We hope you are finding time to gather with friends and loved ones during these difficult days. We’re grateful to be a part of your community, and, as we did last year, we want to celebrate Hanukkah by introducing you to some of the writers, editors, and organizational staff who make Jewish Currents what it is. Each night, you’ll meet a different member of our team, who will reflect on work they found particularly meaningful from the last year.
The support of this staff is only made possible through the generosity of you, our readers. We don’t take advertisements or have an angel-investor, and we make all our work accessible to all. So it’s your engagement and support that makes the labor of our writers, editors, artists, and fact-checkers possible, and allows us to continue exploring the issues and questions most vital to you. We’re proud to shine a light on the people behind Jewish Currents, to share with you who and what you are supporting when you read, listen, donate, and subscribe to our magazine.
I’m Daniel May, the publisher of Jewish Currents. In the week after October 7th, our staff was consumed by intense outrage and sadness and grief—about Hamas’s mass killing, about how that killing would be mobilized to justify killing on a much greater scale in Gaza. Many of us hungered for a form that could hold some of the anger and sorrow that was spilling out in staff calls, Slack conversations, and Twitter arguments. We knew we were far from alone in our distress.
I talked with Arielle Angel, our editor-in-chief, about what Jewish Currents could offer in this context of communal anguish. We felt called to host a gathering, but we sensed that the usual forms our events take—webinars, lectures, panels—were insufficient to meet the moment. We landed on convening a series of text studies, hoping that we might now lean on a centuries-old Jewish practice for processing and interpreting the most difficult of questions. We reached out to Jewish Currents contributor Raphael Magarik, a gifted teacher and scholar, who proposed a session entitled “The Uses and Abuses of Grief.” We scheduled the first event for the following week in Chicago and then, after that quickly filled to capacity, we scheduled another for the next week in New York.
I arrived at the Poetry Project space in lower Manhattan just as the teaching was beginning. Raffi—who had somehow managed to learn everyone’s names in the half hour of shmoozing preceding the study—led us through texts from The Book of Samuel, the Shulchan Arukh, the Babylonian Talmud, Judith Butler, and Maimonides, virtuosically facilitating a conversation among the 125 attendees with the intimacy of a seminar. There was disagreement and provocation. There was also a great warmth, as we came together to seek solace in text and in the shared experience of learning.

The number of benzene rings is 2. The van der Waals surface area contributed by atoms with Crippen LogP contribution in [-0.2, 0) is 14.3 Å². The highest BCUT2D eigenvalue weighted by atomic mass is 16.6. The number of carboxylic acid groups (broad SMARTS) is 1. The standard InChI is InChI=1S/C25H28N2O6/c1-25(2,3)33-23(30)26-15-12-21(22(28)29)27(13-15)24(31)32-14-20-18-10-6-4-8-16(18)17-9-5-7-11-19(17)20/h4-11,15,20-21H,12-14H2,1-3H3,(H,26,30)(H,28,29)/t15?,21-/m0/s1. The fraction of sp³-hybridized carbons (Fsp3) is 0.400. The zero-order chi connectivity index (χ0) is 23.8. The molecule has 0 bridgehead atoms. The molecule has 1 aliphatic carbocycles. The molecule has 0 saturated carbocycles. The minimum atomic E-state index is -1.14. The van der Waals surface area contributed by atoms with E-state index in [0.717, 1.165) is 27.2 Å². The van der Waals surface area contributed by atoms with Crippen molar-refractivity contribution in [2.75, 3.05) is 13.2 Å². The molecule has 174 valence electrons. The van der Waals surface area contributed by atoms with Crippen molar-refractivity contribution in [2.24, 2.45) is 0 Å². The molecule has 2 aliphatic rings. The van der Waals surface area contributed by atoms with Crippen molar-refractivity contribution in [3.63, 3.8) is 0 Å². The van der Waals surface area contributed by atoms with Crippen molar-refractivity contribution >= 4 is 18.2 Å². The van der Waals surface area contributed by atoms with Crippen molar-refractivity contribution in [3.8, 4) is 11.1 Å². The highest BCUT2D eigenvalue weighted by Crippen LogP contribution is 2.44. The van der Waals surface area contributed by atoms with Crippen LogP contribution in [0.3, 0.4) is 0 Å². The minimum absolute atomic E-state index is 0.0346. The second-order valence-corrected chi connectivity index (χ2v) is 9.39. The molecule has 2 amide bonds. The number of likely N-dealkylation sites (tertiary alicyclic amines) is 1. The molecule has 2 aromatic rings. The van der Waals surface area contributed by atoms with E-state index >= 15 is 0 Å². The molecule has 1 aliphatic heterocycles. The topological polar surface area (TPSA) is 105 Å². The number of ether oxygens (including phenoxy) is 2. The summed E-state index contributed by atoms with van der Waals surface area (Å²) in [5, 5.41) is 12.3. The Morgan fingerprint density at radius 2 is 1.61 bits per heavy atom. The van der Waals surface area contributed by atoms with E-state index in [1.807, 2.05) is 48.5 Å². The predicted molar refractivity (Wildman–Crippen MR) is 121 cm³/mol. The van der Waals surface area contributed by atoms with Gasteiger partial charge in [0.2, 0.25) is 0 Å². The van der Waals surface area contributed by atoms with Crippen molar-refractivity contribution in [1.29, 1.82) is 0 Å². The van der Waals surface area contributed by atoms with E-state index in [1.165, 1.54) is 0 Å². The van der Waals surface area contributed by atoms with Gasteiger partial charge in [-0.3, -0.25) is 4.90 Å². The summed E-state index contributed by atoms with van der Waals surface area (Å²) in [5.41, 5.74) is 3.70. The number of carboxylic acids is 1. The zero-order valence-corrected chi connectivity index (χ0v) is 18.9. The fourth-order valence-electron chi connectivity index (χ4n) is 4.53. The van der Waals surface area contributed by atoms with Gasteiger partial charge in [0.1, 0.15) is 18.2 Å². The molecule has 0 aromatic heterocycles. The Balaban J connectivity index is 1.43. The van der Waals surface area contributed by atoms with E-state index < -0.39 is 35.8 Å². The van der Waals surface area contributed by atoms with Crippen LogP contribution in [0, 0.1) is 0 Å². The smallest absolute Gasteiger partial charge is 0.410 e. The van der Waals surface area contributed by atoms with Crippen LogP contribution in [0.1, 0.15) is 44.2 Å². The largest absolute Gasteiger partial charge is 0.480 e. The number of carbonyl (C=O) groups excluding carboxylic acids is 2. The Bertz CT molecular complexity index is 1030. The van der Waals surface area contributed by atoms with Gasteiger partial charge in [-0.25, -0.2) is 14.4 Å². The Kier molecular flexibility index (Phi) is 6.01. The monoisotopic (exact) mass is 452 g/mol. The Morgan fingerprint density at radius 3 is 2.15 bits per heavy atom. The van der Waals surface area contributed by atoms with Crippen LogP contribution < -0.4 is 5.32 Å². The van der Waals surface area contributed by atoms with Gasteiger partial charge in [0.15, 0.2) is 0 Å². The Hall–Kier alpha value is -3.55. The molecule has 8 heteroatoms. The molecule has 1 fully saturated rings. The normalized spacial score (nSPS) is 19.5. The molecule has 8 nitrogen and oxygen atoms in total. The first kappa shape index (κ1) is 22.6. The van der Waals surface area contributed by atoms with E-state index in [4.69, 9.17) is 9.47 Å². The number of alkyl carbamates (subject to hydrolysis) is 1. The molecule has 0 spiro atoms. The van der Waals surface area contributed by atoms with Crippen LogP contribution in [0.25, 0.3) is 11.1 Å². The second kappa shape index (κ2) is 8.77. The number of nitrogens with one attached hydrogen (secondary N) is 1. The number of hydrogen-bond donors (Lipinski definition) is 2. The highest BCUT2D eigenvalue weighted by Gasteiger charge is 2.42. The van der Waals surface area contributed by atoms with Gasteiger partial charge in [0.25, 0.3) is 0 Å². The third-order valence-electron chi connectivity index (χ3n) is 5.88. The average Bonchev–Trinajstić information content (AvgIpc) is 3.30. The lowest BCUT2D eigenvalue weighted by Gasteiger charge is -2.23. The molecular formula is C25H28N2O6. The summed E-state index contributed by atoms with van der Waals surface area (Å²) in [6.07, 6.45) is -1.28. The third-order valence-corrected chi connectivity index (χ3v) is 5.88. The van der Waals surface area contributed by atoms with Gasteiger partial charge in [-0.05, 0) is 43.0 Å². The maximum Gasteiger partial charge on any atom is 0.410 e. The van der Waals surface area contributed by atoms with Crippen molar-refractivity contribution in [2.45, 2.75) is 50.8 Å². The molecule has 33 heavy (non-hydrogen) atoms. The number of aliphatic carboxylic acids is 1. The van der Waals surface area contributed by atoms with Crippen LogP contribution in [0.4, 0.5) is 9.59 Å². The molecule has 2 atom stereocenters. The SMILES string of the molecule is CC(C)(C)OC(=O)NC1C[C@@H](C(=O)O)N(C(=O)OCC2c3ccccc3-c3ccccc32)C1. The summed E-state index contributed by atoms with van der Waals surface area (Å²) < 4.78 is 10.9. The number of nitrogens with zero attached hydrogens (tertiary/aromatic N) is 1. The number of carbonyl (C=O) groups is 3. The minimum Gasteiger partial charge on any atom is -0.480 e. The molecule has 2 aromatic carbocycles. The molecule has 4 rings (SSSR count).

On the subway ride home, I found myself continuing to turn over Maimonides’s reflections on the laws of mourning. “Anyone who does not mourn as the sages instructed, behold that person is cruel,” Maimonides writes. “Rather, a person should fear, worry, rummage through their actions and repent. And if one of a band of people died, the whole band should worry.” The text provokes many questions: How do the sages instruct? Why is a failure to mourn correctly cruel? Who constitutes one’s “band of people”? But the question I have most lingered on in the weeks since is: Why should a mourner repent?
I reflected on my own experience of grief. One of the most painful aspects of mourning, I’ve found, is the regret it often provokes: the conversations never had, the truths never shared, the wounds never repaired—and, in some cases, regret at actions not taken that might have prevented death from coming too soon.
Over these past months, I have found that arguments about the political meaning of public grief —as vital and perhaps inevitable as they are—have too often eclipsed the deeper space for repentance, and reflection on what might have avoided all this carnage. I’m grateful that our recently launched membership program will give us many future opportunities to create these kinds of spaces, to hold gatherings like the one we hosted with Raffi. On this last night of Hanukkah, I invite you all to become Jewish Currents members, to join with this community as we come together toward a world of lesser sorrow, and (hopefully) greater joy.
To continue producing insightful and challenging work like that mentioned above, we rely on our supporters and subscribers. Please consider sustaining our work by making a donation, becoming a member, or subscribing to Jewish Currents today. Our subscriptions also make great gifts.
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Thank you for your continued support. We wish you a restorative and meaningful holiday season.